Waiting times and decision-making behind acute plastic surgery referrals in the UK

Mark Gorman, Chris Lochrin, Muhammad Adil Abbas Khan, Fulvio Urso-Baiarda

Abstract


Over the past decade, Accident and Emergency (A&E) departments in the United Kingdom have struggled to cope with a doubling in patient attendances and the combined impacts of the ‘four-hour rule’, the European Working Time Directive and Modernising Medical Careers. Our previous prospective study suggested that A&E referrals to Plastic Surgery may not always be clinically motivated, but could have been affected by lack of blinding to the Plastic Surgery department participating in the study. The current study aims to corroborate those findings retrospectively, thereby overcoming this bias, and to conduct a detailed analysis of the reasons for observed referral behaviours.

 

Medical notes of one hundred consecutive A&E referrals to a single Plastic Surgery Unit were retrospectively reviewed, documenting patient demographics, referral reason, time taken for referral and review, patient transfer time and referral appropriateness, defined by the need for hospital admission, surgery or senior review. ‘Appropriate’ and ‘inappropriate’ referrals were compared statistically for Referral Time, Transfer Time and Review Time using the independent samples t-test. To explore the reasons for observed referral patterns, six semi-structured interviews were carried out with all grades of A&E staff members using the previously-documented ‘framework analysis method’ of deductive analysis to investigate emerging and assumed themes systematically.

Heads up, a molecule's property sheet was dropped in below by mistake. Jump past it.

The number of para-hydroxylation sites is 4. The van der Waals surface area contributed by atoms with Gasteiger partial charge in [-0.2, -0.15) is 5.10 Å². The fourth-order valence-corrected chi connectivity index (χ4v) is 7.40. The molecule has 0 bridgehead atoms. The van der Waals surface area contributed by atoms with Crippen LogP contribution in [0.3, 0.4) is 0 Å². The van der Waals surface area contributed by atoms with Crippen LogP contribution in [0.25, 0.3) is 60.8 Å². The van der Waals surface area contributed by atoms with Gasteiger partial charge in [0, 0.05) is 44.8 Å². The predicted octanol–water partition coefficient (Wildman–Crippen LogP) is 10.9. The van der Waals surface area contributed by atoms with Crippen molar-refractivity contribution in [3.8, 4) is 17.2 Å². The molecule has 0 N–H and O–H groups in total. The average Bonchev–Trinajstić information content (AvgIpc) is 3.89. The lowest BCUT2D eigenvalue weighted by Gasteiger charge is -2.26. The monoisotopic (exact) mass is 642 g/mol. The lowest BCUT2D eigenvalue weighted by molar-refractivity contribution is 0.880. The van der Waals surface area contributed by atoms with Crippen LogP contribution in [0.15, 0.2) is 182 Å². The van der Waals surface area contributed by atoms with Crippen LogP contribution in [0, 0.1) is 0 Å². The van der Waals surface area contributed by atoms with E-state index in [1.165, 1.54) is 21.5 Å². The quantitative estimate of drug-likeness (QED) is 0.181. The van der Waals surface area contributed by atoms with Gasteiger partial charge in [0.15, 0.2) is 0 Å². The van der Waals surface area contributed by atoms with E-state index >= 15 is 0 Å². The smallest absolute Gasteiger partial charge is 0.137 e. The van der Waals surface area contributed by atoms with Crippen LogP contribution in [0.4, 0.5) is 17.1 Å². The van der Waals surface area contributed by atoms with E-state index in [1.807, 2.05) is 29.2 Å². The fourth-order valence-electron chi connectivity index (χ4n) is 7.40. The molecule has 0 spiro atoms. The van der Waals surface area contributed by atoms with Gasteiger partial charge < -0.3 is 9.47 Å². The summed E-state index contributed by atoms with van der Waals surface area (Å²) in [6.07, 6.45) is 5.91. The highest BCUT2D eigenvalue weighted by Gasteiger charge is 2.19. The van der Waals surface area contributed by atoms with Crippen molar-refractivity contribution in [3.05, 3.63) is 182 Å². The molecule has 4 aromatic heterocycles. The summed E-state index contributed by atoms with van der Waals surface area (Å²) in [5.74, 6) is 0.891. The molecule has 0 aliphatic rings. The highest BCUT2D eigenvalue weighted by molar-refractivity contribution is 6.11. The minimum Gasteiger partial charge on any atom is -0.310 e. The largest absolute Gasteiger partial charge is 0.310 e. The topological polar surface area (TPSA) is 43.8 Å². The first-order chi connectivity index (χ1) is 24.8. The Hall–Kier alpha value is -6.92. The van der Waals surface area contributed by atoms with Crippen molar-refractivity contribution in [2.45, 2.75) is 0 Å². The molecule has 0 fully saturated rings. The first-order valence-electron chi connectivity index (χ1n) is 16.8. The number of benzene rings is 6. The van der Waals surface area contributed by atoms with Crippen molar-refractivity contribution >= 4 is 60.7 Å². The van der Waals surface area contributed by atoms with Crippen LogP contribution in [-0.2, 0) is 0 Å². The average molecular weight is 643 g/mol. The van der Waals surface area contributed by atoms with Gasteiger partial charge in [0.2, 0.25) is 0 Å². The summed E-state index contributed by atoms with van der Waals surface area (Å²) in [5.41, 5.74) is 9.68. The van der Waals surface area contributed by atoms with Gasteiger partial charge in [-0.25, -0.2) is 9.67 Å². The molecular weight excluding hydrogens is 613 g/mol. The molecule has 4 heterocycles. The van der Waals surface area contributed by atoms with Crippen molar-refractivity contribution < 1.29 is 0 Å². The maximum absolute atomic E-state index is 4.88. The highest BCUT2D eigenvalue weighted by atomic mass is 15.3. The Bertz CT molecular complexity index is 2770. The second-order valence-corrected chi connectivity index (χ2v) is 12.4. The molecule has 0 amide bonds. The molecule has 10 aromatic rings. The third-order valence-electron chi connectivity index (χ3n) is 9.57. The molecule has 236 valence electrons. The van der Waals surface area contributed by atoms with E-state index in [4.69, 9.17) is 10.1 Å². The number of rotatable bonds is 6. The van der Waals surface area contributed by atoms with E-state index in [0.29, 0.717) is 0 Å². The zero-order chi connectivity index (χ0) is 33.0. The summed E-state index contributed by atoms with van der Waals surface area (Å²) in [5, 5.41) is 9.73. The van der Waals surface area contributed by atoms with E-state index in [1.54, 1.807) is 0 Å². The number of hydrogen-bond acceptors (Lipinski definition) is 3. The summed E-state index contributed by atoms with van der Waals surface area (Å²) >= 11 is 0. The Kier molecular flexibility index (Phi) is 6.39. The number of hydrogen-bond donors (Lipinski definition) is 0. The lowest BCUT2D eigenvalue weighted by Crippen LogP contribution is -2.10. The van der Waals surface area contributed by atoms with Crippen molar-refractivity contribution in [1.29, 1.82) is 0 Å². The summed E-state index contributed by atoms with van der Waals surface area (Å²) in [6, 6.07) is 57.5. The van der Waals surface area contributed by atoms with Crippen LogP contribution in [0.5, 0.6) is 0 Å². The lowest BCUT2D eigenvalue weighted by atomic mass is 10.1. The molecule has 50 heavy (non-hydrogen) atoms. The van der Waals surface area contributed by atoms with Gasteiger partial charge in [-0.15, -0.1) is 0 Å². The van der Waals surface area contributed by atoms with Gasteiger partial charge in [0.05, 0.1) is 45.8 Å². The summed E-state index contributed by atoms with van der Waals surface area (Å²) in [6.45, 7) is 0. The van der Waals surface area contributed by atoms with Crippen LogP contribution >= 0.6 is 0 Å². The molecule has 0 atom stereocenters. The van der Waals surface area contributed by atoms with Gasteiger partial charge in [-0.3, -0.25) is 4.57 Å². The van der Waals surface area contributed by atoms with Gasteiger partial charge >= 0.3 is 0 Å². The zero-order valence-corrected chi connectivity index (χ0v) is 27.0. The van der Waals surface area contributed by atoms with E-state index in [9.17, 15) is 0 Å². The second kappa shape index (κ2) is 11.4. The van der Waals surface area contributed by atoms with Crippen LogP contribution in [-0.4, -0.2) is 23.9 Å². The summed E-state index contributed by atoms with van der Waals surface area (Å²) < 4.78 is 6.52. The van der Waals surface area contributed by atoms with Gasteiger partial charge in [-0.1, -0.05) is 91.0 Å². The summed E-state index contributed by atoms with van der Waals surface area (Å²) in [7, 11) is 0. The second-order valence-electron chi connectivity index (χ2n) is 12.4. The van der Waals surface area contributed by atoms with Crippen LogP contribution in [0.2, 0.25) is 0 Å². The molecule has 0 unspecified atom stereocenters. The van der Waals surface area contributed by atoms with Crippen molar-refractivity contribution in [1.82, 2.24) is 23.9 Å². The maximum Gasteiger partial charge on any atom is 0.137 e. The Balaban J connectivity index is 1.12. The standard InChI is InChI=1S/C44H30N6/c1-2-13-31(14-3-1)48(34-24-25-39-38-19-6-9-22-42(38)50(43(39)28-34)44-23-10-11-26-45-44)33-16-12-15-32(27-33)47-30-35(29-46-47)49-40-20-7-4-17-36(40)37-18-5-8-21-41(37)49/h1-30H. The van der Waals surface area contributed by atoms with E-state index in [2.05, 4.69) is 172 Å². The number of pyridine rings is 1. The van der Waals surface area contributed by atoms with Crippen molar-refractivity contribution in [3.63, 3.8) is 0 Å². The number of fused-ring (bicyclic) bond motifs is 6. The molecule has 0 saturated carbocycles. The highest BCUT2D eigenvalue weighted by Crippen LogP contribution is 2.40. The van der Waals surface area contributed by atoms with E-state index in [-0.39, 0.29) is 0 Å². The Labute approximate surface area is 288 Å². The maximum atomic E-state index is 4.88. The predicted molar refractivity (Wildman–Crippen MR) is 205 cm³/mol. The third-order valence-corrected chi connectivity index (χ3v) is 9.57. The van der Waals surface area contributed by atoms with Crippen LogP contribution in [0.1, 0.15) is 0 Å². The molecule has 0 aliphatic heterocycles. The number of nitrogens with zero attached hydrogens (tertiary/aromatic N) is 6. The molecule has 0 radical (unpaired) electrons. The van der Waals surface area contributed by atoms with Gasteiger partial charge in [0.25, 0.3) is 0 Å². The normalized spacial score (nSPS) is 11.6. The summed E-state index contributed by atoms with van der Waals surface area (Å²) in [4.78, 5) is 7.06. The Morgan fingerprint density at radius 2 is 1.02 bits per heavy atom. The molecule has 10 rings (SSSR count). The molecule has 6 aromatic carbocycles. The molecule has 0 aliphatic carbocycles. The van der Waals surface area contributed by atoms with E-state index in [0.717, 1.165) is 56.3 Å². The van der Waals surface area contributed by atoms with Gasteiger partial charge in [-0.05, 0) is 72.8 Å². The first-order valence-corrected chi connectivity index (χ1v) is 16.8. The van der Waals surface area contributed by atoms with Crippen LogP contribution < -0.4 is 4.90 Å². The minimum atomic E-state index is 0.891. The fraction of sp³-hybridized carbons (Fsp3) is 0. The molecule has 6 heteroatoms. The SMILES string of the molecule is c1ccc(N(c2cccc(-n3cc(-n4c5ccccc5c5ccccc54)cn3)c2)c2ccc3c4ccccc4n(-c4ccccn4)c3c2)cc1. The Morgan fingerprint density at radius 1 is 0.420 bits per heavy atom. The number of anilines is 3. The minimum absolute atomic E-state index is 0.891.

73 referrals from A&E to Plastic Surgery were included in the study, most commonly for adult males with upper limb injuries. The most frequent treatment outcomes were conservative management or wound exploration with no identifiable deep injury. Mean Referral Time and Review Time was 1:53 hours and 0:58 hours respectively. 69% of referrals were considered Appropriate according to the study definition. As in the previous study, inappropriate referrals were referred significantly more quickly than appropriate ones, whereas review time was similar irrespective of referral appropriateness. Interview themes analaysis revealed junior doctor inexperience, resource constraints and unintended consequences of targets and protocols to be major non-clinical determinants of whether a referral was made.

This study confirms that priorities other than clinical need may influence A&E referral behavior and provides valuable insights into the challenges and drivers determining it. A significant proportion of referrals from A&E to Plastic Surgery are inappropriate and quicker referrals are more likely to be inappropriate. Many junior doctors currently lack the confidence and competence to manage routine cases that fall under the remit of Plastic Surgery. Significant change is needed to address the current situation. The insights of this study may help to inform such change.

 

 


Full Text: PDF DOI: 10.5430/jha.v2n1p68

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Journal of Hospital Administration

ISSN 1927-6990(Print)   ISSN 1927-7008(Online)

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